“It’s failure that gives you the proper perspective on success.” – Ellen DeGeneres

I am on a roll.

And in some ways, the focus of the last two weeks has reminded me of when I was writing my book, “Financial Intimacy.” Meaning: I have been head down working on proposals, preparing presentation decks and practicing for upcoming speeches and workshops. On top of working with coaching clients.

So, it’s been a full and busier than usual two weeks. And thanks to my Productivity Planner, I mapped out what needed to happen each week and each day. It’s been productive, and I feel accomplished.

I also feel drained.

You see, after the fact, I realized I made a classic planning and productivity mistake: I didn’t create a buffer. I didn’t properly account for what could go wrong and slow me down.

And man was I slowed down by factors I had not accounted for. So much so that some things took between twice and three times as long as I had estimated.

What I did in terms of managing my schedule is something you and I tend to inadvertently do when it comes to creating financial plans and managing our money, too.

We don’t have a “fallback” plan (as they say in the tech space).

Let’s see if I am right: After you mapped out your 2017 game-plan for success and gave it a day or two to “breathe,” did you go back and ask yourself what could go wrong – what could interrupt your thoughtfully laid out actions of what you’ll do, when? In other words, did you ask what could prevent you from reaching your goals?

I find that far too often you and I are afraid to ask what could cause us to fail.

Even though asking that on the front-end is far more advantageous than asking why did we fail on the back-end. And by fail, I mean what could derail you or slow you down – just as much as what could cause you to miss the mark entirely.

Identifying and planning for what could get in your way is the weird self-care hack that can help you make better choices around your money.

And, ensure you leave less money on the table in the process.

Creating buffers in terms of time, money and other resources is not something usually associated with the practice of self-care.

I think it should be.

Because creating buffers not only helps to reduce stress when things go awry. Doing so can also help you pay more attention and notice possibilities you may have initially overlooked.

Model tech and software companies

In this regard, there are several things we can learn from tech and software companies that utilize a “failure-tolerant” approach to how they launch new products and initiatives.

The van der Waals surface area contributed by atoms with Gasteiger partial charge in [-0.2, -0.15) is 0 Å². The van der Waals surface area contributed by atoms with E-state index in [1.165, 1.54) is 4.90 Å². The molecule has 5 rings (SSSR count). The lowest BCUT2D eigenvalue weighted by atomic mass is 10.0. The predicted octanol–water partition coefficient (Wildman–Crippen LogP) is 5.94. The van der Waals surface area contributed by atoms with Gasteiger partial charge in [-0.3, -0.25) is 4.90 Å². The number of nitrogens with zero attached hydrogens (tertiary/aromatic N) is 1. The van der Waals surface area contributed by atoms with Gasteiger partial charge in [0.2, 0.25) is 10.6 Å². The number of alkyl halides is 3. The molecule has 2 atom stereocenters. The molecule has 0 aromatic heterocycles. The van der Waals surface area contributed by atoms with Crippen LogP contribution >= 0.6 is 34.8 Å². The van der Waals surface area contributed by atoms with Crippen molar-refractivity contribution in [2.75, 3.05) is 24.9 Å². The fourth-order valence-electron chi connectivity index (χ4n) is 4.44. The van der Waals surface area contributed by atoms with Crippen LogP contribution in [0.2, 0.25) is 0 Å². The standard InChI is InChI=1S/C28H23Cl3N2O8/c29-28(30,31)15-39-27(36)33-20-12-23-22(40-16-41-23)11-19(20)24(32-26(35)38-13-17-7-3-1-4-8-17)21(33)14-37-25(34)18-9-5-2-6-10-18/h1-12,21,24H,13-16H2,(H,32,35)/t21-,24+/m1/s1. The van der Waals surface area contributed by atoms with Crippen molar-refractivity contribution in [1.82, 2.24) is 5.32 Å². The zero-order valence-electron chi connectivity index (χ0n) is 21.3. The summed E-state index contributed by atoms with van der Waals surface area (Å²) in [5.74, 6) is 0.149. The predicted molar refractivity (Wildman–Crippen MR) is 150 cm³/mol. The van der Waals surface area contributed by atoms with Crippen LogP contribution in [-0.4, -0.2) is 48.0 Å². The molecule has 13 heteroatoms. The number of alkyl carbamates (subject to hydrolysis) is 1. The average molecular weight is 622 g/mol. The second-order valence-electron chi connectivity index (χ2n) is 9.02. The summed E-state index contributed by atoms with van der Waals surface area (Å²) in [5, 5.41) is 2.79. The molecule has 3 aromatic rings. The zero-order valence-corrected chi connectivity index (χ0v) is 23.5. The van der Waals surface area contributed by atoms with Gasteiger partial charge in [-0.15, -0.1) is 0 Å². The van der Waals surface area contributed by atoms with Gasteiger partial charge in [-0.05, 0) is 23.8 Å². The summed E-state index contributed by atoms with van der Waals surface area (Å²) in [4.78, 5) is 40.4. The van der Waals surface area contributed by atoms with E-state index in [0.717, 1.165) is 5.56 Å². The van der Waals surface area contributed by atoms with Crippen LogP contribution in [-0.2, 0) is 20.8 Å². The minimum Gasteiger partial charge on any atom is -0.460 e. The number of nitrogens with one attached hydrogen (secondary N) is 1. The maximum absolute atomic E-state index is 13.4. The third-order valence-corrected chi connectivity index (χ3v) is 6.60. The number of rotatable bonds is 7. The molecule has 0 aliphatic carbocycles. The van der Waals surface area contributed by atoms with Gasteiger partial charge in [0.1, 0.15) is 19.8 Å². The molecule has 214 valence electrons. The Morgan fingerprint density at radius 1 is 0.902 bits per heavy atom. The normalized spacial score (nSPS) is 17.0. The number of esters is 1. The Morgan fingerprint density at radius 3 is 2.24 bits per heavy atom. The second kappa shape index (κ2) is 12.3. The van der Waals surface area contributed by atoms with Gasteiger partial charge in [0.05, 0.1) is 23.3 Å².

Specifically, how to prepare for failure.

Here are three ways, in particular, that your financial plans and approach to managing money can benefit from the practice of preparing for failure:

First, when you think about what could go wrong, what you’re actually doing is thinking ahead – objectively. When you consider your worst-case scenarios, you’re anticipating challenges and putting yourself in a position to prevent them from happening.

Second, you can develop “if-then” responses. Once you’ve listed the potential obstacles (from above), you’re now ready to think about what you’ll do if it happens. In this way, you avoid making rash, in-the-moment decisions that are purely emotional and aren’t well thought out. Instead, you are intentional even when things feel out of control.

Third, when you predetermine what could go wrong, you identify the conditions that will trigger a full-stop quit vs. an invitation to re-evaluate, adjust and pivot either your strategy, tactics or both. This step alone can prove to be paramount in terms of helping you recognize the difference between when things get difficult but you should push through and go on, and when things get difficult and you should cut your loses.

I’ll be the first to admit that it doesn’t feel natural to plan for failure. But, man, is it necessary. And when you do it, you discover that it is rather powerful! Because in a way it gives you a greater sense of clarity and confidence that is unmatched when you just plan for success.

In a weird way, when your plan for success includes a plan for failure you end up feeling like a bad-ass. You have that “I’ve got this!” thing going on.

Its a work in progress for me, too. But I rather like feeling like a bad-ass. How about you?


p.s. I’m doing a live YouTube video chat with the folks at Experian this Wednesday, February 22nd at 3pm ET. Tune in as we talk about no excuse strategies for improving your financial situation. Here are the details to follow along on Twitter, too:

p.p.s. The theme for our next The Comfort Circle™ event: navigating and negotiating the emotional and financial dynamics when women earn more – whether dating, living with someone or married. If you’re in the NYC area, won’t you join us? February 27th is the date. Click here to RSVP.

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